What is Alcohol Poisoning?
Alcohol poisoning symptoms occurs while the individual is still in the process of excessive drinking. Alcohol poisoning is caused by binge drinking, or consuming a large quantity of alcohol in a short period of time. This equates to more toxins than the body can adequately metabolize, overwhelming the liver.
Symptoms of alcohol poisoning may include:
- Mental confusion or stupor
- Profuse vomiting
- Slowed or irregular breathing
- Low body temperature and chills
- Decreased blood pressure
- Increased heart rate
- Pale skin or blue-tinged fingertips
One of the most common causes of death due to alcohol poisoning involves the loss of the gag reflex allowing the person to suffocate on their vomit.
Treatment for Alcohol Poisoning
When someone exhibits some of the symptoms of alcohol poisoning after engaging in binge drinking, it is imperative that they receive immediate help. Once they are admitted into the emergency department, the individual will be carefully monitored to assist with breathing and prevent choking. Oxygen therapy is given and I.V. fluids are administered to prevent dehydration, along with glucose and vitamins. In some cases, the individual will have their stomach pumped to evacuate excess alcohol from the system.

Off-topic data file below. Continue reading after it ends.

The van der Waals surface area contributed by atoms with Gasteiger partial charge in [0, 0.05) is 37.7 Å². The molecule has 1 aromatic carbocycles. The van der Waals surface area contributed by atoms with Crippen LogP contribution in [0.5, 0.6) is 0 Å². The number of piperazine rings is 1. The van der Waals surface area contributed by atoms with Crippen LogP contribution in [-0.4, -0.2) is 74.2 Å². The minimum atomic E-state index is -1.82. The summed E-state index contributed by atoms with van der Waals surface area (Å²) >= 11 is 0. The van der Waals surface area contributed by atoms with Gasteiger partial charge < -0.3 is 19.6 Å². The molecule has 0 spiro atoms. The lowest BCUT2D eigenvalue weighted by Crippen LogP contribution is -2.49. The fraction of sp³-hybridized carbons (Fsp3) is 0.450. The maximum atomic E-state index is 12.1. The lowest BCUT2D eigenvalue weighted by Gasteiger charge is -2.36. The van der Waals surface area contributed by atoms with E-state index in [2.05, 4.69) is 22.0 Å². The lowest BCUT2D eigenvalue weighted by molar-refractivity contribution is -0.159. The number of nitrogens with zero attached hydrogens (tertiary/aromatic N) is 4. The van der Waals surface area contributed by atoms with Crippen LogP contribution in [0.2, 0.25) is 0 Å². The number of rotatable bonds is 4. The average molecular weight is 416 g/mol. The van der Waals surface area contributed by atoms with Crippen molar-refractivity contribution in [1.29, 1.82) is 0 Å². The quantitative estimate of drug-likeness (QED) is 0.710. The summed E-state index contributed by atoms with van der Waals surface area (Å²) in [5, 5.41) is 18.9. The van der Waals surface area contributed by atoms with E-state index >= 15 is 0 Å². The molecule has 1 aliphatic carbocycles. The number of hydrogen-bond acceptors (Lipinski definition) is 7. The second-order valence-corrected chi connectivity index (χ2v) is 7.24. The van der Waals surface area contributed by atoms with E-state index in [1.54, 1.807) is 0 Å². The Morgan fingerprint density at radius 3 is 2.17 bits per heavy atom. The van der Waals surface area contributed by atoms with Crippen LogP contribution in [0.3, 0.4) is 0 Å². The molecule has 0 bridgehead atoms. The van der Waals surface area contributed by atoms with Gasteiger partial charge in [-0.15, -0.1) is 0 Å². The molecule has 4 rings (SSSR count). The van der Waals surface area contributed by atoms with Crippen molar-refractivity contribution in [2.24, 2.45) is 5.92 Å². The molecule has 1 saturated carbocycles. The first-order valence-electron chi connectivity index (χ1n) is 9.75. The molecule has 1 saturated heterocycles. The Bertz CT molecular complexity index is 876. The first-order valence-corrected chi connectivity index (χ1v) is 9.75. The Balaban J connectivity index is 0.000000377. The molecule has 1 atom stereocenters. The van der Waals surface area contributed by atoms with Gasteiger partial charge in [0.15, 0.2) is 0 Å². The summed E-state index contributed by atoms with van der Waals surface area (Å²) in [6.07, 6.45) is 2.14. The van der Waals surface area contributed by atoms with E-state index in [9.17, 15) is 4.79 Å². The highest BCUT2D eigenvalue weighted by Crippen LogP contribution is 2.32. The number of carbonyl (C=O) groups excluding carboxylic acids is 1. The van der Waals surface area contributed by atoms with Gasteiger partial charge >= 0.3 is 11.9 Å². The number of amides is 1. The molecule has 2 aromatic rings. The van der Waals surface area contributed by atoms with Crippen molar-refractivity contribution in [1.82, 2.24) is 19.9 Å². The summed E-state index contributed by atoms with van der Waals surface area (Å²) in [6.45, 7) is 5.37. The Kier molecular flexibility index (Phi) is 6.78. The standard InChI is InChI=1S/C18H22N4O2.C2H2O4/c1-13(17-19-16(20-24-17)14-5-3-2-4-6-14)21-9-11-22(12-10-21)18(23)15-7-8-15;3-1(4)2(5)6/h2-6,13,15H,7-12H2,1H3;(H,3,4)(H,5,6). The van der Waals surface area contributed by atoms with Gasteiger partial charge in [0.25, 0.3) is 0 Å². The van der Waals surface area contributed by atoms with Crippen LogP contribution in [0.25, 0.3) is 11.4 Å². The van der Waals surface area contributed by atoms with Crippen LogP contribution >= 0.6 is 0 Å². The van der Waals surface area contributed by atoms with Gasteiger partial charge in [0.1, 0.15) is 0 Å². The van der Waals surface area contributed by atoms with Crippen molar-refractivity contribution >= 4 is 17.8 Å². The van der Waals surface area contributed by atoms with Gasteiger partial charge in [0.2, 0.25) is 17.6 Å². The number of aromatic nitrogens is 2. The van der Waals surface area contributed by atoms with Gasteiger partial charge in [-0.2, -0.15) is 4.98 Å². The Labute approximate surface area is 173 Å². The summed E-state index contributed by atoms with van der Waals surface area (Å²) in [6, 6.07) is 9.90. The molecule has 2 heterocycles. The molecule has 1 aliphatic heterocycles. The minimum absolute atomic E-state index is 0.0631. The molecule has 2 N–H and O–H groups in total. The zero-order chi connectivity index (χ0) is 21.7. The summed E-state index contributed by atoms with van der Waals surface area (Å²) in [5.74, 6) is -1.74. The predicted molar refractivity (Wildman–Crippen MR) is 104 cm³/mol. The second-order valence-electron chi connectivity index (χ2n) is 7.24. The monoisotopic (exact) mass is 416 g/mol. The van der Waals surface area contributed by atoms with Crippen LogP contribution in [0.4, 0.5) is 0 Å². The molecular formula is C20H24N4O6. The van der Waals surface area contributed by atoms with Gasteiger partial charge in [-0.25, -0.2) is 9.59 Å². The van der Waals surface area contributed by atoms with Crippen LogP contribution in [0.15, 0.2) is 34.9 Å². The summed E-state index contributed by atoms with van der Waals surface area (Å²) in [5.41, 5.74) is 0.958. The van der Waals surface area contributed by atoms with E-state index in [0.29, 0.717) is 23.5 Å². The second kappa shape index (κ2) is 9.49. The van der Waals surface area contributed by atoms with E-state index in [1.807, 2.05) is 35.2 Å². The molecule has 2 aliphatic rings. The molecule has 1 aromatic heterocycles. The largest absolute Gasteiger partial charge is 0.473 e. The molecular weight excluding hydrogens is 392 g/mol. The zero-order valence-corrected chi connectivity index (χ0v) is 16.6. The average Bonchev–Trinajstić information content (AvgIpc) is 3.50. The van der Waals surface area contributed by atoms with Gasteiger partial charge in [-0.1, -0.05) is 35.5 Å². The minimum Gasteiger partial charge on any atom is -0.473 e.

Do I Need Rehab?
When disordered alcohol consumption leads to alcohol poisoning or terrible hangovers it is time to consider rehab for an alcohol use disorder. Someone who only occasionally over indulges is probably not in need of a formal rehab program, although that changes if the binge drinking continues on. For many who abuse alcohol, rehab may be an appropriate offensive measure to rein in the behaviors before they lead to a more severe problem.
If you have to ask the question—Do I have alcohol poisoning or a bad hangover?—you may have an alcohol use disorder. If that is the case, you may benefit from an inpatient or outpatient alcohol treatment program. These programs can help you examine your drinking behaviors and motivations, and help you make significant changes in those thoughts that trigger addictive behaviors. If there is an underlying emotional issue involved that is driving the alcohol abuse, that can also be identified and processed, helping you to overcome that pain and find healthy methods of managing emotions.
Signs that someone will benefit from a rehab program include:
- Drinking alone often
- Experiencing blackouts, loss of memory
- Isolating behaviors, withdrawing socially
- Alcohol cravings
- Obsessed with obtaining alcohol, planning to drink